Is the Galactic submillimeter dust emissivity underestimated?
Max-Planck-Institut für Extraterrestrische Physik, Postfach 1312, 85741 Garching, Germany e-mail: firstname.lastname@example.org
2 University of Crete, Physics Department, PO Box 2208, 71003 Heraklion, Crete, Greece
3 National Observatory of Athens, I. Metaxa & Vas. Pavlou str., Palaia Penteli, 15236 Athens, Greece
4 Foundation for Research and Technology-Hellas, PO Box 1527, 71110 Heraklion, Crete, Greece
Accepted: 9 March 2005
We present detailed modeling of the spectral energy distribution (SED) of the spiral galaxies NGC 891, NGC 4013 and NGC 5907 in the far-infrared (FIR) and sub-millimeter (submm) wavelengths. The model takes into account the emission of the diffuse dust component, which is heated by the UV and optical radiation field produced by the stars, as well as the emission produced locally in star forming HII complexes. Radiative transfer simulations in the optical bands are used to constrain the stellar and dust geometrical parameters and the dust mass. We find that the submm emission predicted by our model cannot account for the observed fluxes at these wavelengths. Two scenarios that could account for the “missing” submm flux are examined. In the first scenario dust additional to that derived from the optical wavelengths is embedded in the galaxy in the form of a thin disk. This additional dust disk, which is not detectable in the optical and which is associated with the young stellar population, gives rise to additional submm emission, and makes the total flux match the observed values. The other scenario examines the possibility that the average emissivity at submm wavelengths of the dust grains found both in a diffuse component and in denser environments (e.g. molecular gas clouds) is higher than the values widely used in Galactic environments. This enhanced emissivity reproduces the observed FIR and submm fluxes with the dust mass equal to that derived from the optical observations. In the second scenario, we treat the submm emissivity as a free parameter and calculate its nominal value by fitting our model to the observed SED. We find a dust emissivity which is ~ times the often-used values for our Galaxy. Both scenarios can equally well reproduce the observed 850 μm surface brightness for all three galaxies. However, we argue that the scenario of having more dust embedded in a second disk is not supported by the near infrared observations. At 2.16 μm, the model images with a second dust disk reveal a prominent dust lane which is not present in the observations. Thus, the enhanced emissivity at submm wavelengths is a real possibility and the Galactic submillimeter dust emissivity may be underestimated.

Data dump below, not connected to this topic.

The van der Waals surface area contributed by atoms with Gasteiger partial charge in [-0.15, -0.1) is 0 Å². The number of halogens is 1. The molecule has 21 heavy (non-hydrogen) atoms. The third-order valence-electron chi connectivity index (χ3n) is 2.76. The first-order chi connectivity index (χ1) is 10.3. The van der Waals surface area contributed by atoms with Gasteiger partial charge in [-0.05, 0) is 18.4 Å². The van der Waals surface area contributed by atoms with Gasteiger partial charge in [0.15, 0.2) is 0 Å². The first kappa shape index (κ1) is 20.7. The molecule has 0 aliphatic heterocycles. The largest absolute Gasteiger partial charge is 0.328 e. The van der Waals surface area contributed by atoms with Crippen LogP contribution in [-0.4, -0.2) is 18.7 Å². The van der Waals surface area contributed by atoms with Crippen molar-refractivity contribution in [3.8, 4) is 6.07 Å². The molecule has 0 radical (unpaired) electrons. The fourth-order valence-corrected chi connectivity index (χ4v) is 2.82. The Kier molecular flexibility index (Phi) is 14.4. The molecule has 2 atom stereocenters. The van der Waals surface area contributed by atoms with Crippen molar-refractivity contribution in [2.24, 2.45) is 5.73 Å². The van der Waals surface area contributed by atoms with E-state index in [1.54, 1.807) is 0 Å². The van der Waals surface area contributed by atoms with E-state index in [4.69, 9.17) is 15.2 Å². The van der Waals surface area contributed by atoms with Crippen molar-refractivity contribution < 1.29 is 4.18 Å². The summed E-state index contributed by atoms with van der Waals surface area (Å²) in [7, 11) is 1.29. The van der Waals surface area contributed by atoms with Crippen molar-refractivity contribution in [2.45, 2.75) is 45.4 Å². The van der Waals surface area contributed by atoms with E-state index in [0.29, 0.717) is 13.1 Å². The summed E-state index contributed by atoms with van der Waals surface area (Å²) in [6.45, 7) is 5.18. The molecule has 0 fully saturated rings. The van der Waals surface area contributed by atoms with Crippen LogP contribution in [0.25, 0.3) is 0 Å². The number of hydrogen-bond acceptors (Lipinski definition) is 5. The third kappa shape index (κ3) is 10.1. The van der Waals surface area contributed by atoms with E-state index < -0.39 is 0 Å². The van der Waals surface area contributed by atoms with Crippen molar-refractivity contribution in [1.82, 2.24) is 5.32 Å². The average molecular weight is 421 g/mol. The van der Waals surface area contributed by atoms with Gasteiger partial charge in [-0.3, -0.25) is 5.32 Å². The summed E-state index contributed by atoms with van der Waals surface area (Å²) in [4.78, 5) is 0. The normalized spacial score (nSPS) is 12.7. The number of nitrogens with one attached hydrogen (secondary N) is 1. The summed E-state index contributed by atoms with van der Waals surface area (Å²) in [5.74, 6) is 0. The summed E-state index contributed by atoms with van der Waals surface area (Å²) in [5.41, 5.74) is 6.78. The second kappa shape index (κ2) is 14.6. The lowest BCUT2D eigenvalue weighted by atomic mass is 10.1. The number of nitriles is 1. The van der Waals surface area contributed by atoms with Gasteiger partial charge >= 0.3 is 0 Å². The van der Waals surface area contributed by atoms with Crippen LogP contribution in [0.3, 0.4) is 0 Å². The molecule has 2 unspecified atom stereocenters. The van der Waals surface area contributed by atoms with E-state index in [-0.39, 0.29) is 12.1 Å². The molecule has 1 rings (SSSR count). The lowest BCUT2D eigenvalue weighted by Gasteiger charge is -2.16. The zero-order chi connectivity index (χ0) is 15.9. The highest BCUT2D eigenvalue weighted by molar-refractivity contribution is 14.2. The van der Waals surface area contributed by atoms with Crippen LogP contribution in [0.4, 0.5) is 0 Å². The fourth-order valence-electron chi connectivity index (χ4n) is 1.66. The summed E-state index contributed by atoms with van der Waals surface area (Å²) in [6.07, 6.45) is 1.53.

Key words: ISM: dust, extinction / galaxies: ISM / galaxies: spiral / infrared: galaxies / submillimeter
© ESO, 2005